PHILADELPHIA –Penn Presbyterian Medical Center, part of the University of Pennsylvania Health System, has announced that Kenric Michael Murayama, MD, FACS will become the new Chief of Surgery, effective September 15, 2008. He joins Penn Presbyterian from the University of Hawaii John A. Burns School of Medicine in Honolulu, where he was Professor of Surgery and Chief of General Surgery.
|Kenric Michael Murayama, MD, FACS
An expert in minimally invasive surgery, Dr. Murayama was Director of the Center for Minimally Invasive Surgery at The Queen’s Medical Center in Honolulu. In addition, he served as Associate Chair for Robotics & Emerging Technologies and Director of the Minimally Invasive Surgery Program at the University of Hawaii John A. Burns School of Medicine. He served as Director of The Queen’s Comprehensive Weight Management Program, a multidisciplinary program he developed four years ago and the first of its kind in the state of Hawaii.
In his role as Chief of Surgery, Dr. Murayama will have direct responsibility and oversight of all surgical services at Penn Presbyterian. Under his leadership, he will continue the growth and development of what is already a strong academic surgical department.
"We are very fortunate to have a physician of Dr. Murayama’s caliber as our new chief of surgery," said Michele Volpe, executive director and chief executive officer. “Penn Presbyterian Medical Center is well known for its expertise in minimally invasive surgery, including cardiac, prostate cancer and gastrointestinal surgeries. Dr. Murayama’s strong leadership, collaborative and technical skills will take our Department of Surgery to the next level.”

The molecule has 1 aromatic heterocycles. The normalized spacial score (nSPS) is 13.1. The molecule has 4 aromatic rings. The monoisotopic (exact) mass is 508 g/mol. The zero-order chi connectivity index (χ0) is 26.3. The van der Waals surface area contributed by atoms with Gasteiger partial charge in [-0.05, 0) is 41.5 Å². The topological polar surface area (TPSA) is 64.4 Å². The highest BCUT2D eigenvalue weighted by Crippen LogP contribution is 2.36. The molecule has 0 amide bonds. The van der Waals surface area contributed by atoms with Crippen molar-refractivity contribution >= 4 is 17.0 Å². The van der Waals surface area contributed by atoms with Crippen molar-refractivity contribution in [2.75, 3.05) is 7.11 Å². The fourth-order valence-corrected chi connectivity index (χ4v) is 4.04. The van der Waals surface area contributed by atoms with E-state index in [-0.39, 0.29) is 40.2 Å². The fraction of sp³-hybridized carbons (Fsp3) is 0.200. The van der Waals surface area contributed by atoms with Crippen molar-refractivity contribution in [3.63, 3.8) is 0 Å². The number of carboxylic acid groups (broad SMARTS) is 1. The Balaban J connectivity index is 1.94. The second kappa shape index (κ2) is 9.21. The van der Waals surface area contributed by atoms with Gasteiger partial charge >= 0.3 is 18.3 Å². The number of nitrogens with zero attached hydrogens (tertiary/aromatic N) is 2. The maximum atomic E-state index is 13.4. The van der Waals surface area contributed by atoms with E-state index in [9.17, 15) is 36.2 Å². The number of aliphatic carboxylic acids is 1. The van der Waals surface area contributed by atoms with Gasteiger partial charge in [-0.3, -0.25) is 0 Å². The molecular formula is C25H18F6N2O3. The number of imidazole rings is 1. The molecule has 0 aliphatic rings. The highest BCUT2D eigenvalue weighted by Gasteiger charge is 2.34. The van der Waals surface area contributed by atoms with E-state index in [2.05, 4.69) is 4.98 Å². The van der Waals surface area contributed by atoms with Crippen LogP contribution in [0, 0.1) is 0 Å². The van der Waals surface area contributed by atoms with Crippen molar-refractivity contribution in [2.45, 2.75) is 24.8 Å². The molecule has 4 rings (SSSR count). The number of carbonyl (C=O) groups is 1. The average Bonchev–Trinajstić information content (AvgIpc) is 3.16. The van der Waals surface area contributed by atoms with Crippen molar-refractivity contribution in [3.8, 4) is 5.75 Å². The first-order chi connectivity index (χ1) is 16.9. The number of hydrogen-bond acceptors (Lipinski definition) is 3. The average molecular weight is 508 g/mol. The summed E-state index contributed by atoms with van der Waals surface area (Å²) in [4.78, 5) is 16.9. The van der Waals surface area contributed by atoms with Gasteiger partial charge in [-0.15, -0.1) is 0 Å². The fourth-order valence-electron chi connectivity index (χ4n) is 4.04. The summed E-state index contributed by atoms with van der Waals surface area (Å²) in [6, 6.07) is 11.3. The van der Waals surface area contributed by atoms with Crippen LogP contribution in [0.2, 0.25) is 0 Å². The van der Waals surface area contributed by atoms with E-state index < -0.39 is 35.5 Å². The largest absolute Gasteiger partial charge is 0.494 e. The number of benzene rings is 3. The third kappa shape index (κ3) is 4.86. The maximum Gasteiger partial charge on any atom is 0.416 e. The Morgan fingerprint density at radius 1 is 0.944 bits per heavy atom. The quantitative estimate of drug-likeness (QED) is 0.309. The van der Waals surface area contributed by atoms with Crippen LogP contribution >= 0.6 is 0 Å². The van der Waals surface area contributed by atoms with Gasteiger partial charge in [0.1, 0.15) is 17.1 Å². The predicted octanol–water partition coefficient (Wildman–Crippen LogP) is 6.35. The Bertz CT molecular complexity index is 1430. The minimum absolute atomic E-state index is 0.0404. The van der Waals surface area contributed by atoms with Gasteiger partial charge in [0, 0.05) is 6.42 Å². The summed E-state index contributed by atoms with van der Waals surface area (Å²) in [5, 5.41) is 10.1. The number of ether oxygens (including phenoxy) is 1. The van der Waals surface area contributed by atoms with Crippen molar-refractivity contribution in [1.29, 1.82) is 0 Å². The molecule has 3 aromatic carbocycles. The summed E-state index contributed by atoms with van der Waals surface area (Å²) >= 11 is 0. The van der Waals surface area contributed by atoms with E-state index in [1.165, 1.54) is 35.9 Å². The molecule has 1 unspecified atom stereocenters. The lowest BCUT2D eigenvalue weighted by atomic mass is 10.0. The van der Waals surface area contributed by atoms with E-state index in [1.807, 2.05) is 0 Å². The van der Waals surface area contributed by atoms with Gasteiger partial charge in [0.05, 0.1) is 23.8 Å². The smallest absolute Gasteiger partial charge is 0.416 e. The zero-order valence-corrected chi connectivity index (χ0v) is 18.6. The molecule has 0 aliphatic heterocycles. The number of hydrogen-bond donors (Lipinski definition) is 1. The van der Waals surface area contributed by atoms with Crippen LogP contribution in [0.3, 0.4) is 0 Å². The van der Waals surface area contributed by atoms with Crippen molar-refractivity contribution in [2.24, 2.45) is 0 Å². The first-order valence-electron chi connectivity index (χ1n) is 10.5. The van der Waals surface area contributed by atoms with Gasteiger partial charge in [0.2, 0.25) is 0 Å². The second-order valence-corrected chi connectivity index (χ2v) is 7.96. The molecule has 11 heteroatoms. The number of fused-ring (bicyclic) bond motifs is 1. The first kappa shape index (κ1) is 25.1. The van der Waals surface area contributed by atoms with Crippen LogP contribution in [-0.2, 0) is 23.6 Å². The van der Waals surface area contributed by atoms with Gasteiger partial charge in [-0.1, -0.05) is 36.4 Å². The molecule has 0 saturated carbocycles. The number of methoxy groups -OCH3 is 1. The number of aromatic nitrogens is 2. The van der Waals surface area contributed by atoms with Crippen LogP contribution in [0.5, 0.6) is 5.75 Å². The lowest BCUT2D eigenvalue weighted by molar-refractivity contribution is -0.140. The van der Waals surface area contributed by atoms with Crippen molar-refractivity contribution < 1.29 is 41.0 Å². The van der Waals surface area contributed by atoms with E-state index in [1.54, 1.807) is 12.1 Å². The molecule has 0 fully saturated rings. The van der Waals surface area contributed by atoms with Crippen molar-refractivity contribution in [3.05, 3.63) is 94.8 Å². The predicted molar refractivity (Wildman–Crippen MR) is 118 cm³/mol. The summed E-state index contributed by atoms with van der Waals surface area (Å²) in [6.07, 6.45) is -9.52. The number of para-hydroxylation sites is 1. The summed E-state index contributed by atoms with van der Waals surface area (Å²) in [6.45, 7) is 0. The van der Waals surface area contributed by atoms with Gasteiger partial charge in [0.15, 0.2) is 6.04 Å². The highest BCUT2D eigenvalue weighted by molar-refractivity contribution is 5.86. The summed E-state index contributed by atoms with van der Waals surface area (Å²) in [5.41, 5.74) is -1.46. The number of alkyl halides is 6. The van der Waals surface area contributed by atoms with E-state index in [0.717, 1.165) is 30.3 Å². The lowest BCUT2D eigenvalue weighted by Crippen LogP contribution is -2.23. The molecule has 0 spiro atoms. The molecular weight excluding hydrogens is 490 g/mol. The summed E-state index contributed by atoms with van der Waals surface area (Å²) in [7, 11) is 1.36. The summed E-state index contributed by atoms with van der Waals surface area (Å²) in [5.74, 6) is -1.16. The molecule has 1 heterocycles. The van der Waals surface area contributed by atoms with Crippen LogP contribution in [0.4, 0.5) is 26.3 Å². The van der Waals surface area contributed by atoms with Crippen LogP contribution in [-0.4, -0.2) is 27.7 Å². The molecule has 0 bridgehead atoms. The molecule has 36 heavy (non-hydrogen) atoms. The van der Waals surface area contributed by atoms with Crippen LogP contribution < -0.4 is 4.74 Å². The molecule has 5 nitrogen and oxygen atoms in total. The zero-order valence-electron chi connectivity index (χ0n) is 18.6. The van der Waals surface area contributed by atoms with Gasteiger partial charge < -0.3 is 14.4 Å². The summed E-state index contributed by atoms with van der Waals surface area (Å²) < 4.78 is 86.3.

Among Dr. Murayama's many accomplishments in the field of minimally invasive surgery, he is an expert in advanced laparoscopic surgery, bariatric surgery to treat morbid obesity and other gastrointestinal surgeries.
Dr. Murayama received his medical degree from the University of Hawaii John A. Burns School of Medicine and completed his surgical residency at the Northwestern University Medical School in Chicago. He did a research fellowship in Pancreatic Physiology at the Northwestern University Medical School and VA Lakeside Medical Center. Upon completion of his fellowship, he was recruited to the University of Nebraska Medical School where he was assistant professor of surgery.
In addition to his surgical expertise, Dr. Murayama has received numerous awards for his excellence in teaching. He was selected as the Teacher of the Year for three consecutive years while instructing surgical residents at St. Louis University and Northwestern University Medical School. He will be appointed to the Department of Surgery faculty in the University of Pennsylvania School of Medicine.
Dr. Murayama has more than 40 published journal articles, nearly 20 book chapters and five published reviews on minimally invasive surgery. Dr. Murayama has held prominent positions in more than 20 professional societies and organizations including the Society of American Gastrointestinal Endoscopic Surgeons, American Society of Bariatric Surgeons, American College of Surgeons (Fellow), Association for Academic Surgery and the Southwestern Surgical Congress. He has also served as a reviewer for six surgical journals.